(Bloomberg Opinion) -- Davidson Kempner Capital Management LP doesn’t usually conduct activism in public by itself. Its attempt to kill the $12 billion takeover of Qiagen NV, a European company that makes instruments that detect Covid-19, was a high-profile place to start.
The hedge fund says a bid from U.S. diagnostics group Thermo Fisher Scientific Inc. is too low given the testing business will become stronger due to the pandemic. Its campaign has helped secure a justified 10% bump on the opening bid, to 43 euros ($50.71) per share. It still wants more.
Judged on near-term valuation multiples, the deal can be seen as cheap despite the sweetener. It’s worth 22 times the $2.28 earnings per share Berenberg reckons the company will make this year. (Qiagen says it will make “at least” $2 per share.) That’s substantially lower than the earnings multiples on which diagnostics peers trade. It’s also at the bottom of Qiagen’s trading range prior to a shock sales warning in October that pummeled the shares and led to the sudden replacement of its chief executive officer.
On Davidson Kempner’s own forecasts, the earnings trajectory is even stronger and therefore the multiple even lower.
But competitors in the industry don’t have identical businesses. Moreover, the absolute return on invested capital from this deal still looks middling for Thermo Fisher unless it can unearth greater synergies than it’s announced. What looks cheap on a relative basis, either over time or with reference to traded peers, may still be make for a pricey acquisition.
Either way, no rival bidder has emerged, the offer closes today and the market isn’t pushing the shares above the revised bid. Investors are loath to believe in a possibly brighter, standalone future. No wonder. The board wasn’t able to get a new permanent CEO in place to restore confidence before Thermo Fisher’s approach. Shareholders who stayed in the company have done so hoping for a just such a takeover bid and many will have already sold to short-termist merger arbitrageurs.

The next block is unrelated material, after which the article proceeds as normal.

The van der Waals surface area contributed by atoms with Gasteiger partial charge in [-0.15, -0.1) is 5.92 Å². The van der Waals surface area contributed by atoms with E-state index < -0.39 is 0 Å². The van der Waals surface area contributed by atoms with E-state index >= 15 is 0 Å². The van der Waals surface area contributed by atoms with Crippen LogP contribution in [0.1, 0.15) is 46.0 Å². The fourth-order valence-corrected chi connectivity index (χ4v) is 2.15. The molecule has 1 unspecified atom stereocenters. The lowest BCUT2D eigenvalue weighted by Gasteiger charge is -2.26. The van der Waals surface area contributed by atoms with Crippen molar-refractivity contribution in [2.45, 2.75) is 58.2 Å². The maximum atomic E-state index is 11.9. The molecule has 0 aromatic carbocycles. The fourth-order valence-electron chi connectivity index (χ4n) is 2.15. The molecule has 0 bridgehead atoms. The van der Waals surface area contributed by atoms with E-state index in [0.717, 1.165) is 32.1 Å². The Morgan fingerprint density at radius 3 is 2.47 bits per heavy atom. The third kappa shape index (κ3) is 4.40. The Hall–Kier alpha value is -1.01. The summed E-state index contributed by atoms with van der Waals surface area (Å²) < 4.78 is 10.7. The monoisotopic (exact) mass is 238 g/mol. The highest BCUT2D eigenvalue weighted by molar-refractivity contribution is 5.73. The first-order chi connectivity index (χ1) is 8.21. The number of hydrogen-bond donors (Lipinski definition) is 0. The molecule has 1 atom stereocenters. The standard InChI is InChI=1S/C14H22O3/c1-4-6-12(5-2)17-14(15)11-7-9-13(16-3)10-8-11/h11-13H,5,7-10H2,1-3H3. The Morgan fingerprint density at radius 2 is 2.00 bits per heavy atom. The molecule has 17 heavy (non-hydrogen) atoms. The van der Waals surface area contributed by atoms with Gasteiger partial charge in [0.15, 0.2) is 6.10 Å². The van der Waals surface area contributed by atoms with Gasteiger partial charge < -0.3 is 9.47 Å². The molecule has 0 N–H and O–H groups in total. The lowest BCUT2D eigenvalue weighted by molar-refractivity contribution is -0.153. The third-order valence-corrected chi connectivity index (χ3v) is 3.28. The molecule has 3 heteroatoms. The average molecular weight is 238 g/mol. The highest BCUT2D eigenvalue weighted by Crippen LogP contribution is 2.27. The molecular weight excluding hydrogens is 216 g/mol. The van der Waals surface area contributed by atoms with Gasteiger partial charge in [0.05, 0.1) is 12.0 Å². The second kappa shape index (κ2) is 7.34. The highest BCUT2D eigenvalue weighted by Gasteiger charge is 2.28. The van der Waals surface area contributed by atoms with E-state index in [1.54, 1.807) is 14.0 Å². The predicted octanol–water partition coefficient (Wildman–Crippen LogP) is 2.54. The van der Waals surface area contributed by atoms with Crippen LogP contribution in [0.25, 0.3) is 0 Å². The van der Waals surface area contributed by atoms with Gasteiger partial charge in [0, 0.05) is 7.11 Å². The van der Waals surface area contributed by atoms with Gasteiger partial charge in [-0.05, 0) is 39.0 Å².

The question now is whether the current shareholders are willing to take a chance on the shares eventually getting to the bid price fueled by their own steam by rejecting the offer, and whether they are relaxed about how far the shares could fall in the meantime.
Neglected, unloved stocks like Qiagen should make good targets for well-resourced activists. However, any campaign must push against the combined forces of bidder, target and an apathetic market if it is to prevail. When almost everyone is holding the stock for a deal, and one surfaces, breaking up the party is going to be tough — especially when the buyer ups the bid. Holders of some 17% of Qiagen stock have already accepted the offer.
Big hedge funds need to be bolder and more contrarian if they are to make returns nowadays. If Davidson Kempner is being prompted to be more strident in its activism, others may follow.
This column does not necessarily reflect the opinion of the editorial board or Bloomberg LP and its owners.
Chris Hughes is a Bloomberg Opinion columnist covering deals. He previously worked for Reuters Breakingviews, as well as the Financial Times and the Independent newspaper.
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